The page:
The major reason for this post today is yesterday's blockbuster trade between the Athletics and Cubs. My initial reaction to the trade was 'man, is the Cubs system stacked.' My second thought, I hope this gets Billy Beane a ring.

Despite the lack of pitching prospects in the Cubs system it seems possible that the lovable losers could push for the title of Best Farm System ever. Theo Epstein, who has stated that he wants to build a farm system like the one the Royals had is on the cusp of accomplishing just that. (On a side note, I wonder how many baseball executives looked lustily upon the Royals system and thought to themselves, "oh if only I could be the one to take them to the next level.")

Since the trade there have been many who have comped this deal to the trade that sent Wil Myers to Tampa Bay. Let me be perfectly clear, this comparison is lazy. Yes, both the Royals and A's sent a top ten prospect plus to another team for pitching talent in an attempt to win now. No, that doesn't make the trades equal. This mentality that one is approved because it is Billy Beane and the other is rejected because it is Dayton Moore is unfair to the fans smart enough to evaluate moves on a much deeper level.

The Royals made the trade to get to the periphery of playoff contention. The Athletics made the trade to win a world series title. If you equate these two items as being of the same value, then you can click the X found in the upper right hand corner of the browser. A team's placement on the win curve is essential in determining what they should be willing to pay for each additional win. This is rudimentary stuff, but somehow seems to be forgotten by those stating these trades are one in the same.

Another point that should be made is that the Royals trade occurred in the off-season, a time in which talent can be acquired without sacrificing talent already in hand. Quite simply, if the A's wanted to improve their rotation in July, they had no choice but to move talent from their organization. In the off-season, the Royals could in theory acquire talent, while also hanging on to the talent at hand. This represents an enormous difference in the trades.

Finally, Addison Russell, while he is an outstanding prospect is not ready to contribute at the Major League level. He has played 16 games in the upper levels of the Minor Leagues. Best case is that he is called up midway through next season. Meaning the A's were not going to get a return on him for basically an entire season. Wil Myers on the other hand was Major League ready and returns on him would begin the same time as the returns of the asset. This is a key point that I haven't seen mentioned, but should not be ignored.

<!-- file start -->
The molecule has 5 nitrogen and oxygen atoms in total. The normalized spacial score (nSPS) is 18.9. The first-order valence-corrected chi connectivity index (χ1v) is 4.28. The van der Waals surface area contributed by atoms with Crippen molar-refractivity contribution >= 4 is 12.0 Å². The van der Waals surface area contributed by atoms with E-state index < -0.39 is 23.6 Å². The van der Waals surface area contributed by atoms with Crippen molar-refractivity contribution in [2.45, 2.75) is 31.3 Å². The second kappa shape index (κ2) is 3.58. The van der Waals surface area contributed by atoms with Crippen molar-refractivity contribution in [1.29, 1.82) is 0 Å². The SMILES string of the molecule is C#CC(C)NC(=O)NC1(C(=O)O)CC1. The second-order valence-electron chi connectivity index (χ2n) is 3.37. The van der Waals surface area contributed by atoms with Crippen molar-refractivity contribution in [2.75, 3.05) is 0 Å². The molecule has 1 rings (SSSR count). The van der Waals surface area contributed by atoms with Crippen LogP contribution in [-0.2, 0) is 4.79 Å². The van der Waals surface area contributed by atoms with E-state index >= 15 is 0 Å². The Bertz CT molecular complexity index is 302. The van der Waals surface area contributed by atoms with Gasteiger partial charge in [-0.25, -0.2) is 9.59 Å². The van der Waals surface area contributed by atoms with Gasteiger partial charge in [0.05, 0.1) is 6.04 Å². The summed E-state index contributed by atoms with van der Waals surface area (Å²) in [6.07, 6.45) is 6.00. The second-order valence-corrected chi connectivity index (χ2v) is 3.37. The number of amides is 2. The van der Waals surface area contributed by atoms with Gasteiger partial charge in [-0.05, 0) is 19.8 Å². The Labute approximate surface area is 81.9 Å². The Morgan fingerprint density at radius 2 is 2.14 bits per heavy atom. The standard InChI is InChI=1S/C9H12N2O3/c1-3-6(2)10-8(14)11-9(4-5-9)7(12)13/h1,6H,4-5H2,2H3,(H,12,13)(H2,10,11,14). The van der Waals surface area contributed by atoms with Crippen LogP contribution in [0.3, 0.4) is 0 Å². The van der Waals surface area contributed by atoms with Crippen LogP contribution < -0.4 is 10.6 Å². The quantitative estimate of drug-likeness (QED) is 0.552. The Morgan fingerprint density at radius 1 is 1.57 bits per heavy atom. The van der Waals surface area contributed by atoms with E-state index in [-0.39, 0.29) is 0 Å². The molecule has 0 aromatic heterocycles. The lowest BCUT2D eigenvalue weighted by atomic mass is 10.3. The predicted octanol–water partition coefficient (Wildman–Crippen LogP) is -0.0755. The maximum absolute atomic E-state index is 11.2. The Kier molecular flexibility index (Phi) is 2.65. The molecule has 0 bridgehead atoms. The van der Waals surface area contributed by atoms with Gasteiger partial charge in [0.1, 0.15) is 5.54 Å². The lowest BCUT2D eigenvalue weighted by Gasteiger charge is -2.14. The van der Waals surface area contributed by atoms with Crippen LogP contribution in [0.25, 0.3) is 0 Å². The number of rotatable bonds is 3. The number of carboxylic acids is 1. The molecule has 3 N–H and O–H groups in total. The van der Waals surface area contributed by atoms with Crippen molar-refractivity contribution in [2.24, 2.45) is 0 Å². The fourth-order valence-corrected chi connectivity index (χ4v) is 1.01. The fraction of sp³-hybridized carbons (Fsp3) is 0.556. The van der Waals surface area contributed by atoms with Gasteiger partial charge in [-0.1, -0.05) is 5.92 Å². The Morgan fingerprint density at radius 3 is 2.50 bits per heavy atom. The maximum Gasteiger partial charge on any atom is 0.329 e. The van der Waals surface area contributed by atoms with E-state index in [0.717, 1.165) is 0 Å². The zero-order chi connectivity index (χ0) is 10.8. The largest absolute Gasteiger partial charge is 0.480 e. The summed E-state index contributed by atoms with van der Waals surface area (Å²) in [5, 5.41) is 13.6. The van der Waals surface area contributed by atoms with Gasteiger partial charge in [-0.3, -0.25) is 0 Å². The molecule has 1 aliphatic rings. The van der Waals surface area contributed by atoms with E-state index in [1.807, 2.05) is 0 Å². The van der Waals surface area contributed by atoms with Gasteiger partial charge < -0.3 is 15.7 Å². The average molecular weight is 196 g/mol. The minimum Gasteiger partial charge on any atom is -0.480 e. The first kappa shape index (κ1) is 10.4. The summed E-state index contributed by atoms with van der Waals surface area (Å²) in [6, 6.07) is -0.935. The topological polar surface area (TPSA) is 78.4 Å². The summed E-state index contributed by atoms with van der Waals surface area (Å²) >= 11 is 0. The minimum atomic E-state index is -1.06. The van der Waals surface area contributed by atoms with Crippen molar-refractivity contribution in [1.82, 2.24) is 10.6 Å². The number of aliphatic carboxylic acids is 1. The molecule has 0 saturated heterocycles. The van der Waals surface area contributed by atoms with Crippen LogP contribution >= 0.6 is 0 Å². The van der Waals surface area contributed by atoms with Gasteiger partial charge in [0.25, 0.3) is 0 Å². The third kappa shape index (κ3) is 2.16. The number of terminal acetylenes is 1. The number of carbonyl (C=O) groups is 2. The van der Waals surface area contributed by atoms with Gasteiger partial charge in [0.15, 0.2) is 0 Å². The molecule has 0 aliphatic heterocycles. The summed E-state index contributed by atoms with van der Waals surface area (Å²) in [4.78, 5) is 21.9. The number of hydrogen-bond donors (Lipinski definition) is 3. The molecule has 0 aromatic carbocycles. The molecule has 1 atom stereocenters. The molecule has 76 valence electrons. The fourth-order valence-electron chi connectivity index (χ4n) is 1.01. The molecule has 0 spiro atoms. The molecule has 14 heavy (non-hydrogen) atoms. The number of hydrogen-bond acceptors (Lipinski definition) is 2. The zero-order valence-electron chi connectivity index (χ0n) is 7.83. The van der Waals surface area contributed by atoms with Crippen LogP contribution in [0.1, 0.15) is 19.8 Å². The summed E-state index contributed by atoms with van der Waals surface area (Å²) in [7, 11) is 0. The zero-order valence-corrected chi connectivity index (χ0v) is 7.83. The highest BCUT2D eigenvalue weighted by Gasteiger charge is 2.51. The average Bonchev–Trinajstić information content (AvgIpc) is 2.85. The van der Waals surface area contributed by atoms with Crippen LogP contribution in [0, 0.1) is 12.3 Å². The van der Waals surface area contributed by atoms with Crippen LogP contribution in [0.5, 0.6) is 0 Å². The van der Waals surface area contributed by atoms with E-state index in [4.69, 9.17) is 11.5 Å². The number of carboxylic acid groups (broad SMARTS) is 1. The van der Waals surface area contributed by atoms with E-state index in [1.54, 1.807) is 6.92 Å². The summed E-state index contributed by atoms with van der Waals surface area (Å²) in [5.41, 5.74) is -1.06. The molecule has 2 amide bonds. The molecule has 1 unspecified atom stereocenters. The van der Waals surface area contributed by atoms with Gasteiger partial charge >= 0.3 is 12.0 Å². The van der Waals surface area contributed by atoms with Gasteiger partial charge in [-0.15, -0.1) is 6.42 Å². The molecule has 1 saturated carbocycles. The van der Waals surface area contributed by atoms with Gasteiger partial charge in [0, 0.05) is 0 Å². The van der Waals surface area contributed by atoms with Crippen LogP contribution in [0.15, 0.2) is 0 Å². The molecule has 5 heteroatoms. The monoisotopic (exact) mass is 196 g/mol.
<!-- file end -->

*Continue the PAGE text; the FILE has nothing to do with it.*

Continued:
Of course, all of this pushed me to revisit the Myers trade. Since the Royals seemingly made the decision to go for it in 2013 and 2014, it would make sense that they would have returned much more value in the short term than the Rays. In order to see if the Royals have come out ahead in the Myers-Shields trade, I decided to compare the post trade WAR totals for the Royals with the WAR total from the Royals in an alternate universe in which they stayed the course and held on to Wil Myers. Also, since the Royals would have had a solution in right field, I have included the Smith brothers, Justin Maxwell, and Nori Aoki in this evaluation.

bWAR 2013 2014   fWAR 2013 2014
w/out trade $1.00 $1.50   w/out trade $1.00 $1.50
Patrick Leonard A A+   Patrick Leonard A A+
Mike Montgomery AAA AAA   Mike Montgomery AAA AAA
Jake Odorizzi 0.3 0.9   Jake Odorizzi 0.3 1.5
Wil Myers 1.9 -0.6   Wil Myers 2.4 0.4
Will Smith   1.3   Will Smith   0.6
Kyle Smith A+ AA   Kyle Smith A+ AA
  2.2 1.6     2.7 2.5
             
w/trade $11.80 $20.25   w/trade $11.80 $20.25
James Shields 4.1 -0.1   James Shields 4.5 1.4
Wade Davis -2.1 1.8   Wade Davis 1.7 1.5
Nori Aoki   -0.5   Nori Aoki   0.9
Justin Maxwell 0.6 -1.2   Justin Maxwell 0.7 -1.1
  2.6 0     6.9 2.7

The left hand column utilized the WAR from Baseball Reference, while the right side uses Fangraphs' version. As you can see, the Royals clearly came out ahead in 2013, but depending on which WAR you prefer it was either just 0.4 wins or 4.2 wins ahead. Let's split the difference and say the Royals were 2.3 wins better because of the trade. In 2014, we find that according to bWAR the Royals are actually 1.6 WAR worse because of the trade, while fWAR says they are 0.2 wins better. Again let's split the difference and say they are 1.4 wins worse because of the trade. 

Really based off the above totals, no matter how you slice it, it is hard to argue that the Royals were much better off over the past two seasons due to the acquiring of James Shields and Wade Davis. In fact, based off of our midway points, the Royals actually were just 0.9 wins better over the last year and a half, thanks to the trade. I doubt this is what Royals officials had in mind when they pulled the trigger on the trade that would send their top prospect to Tampa Bay.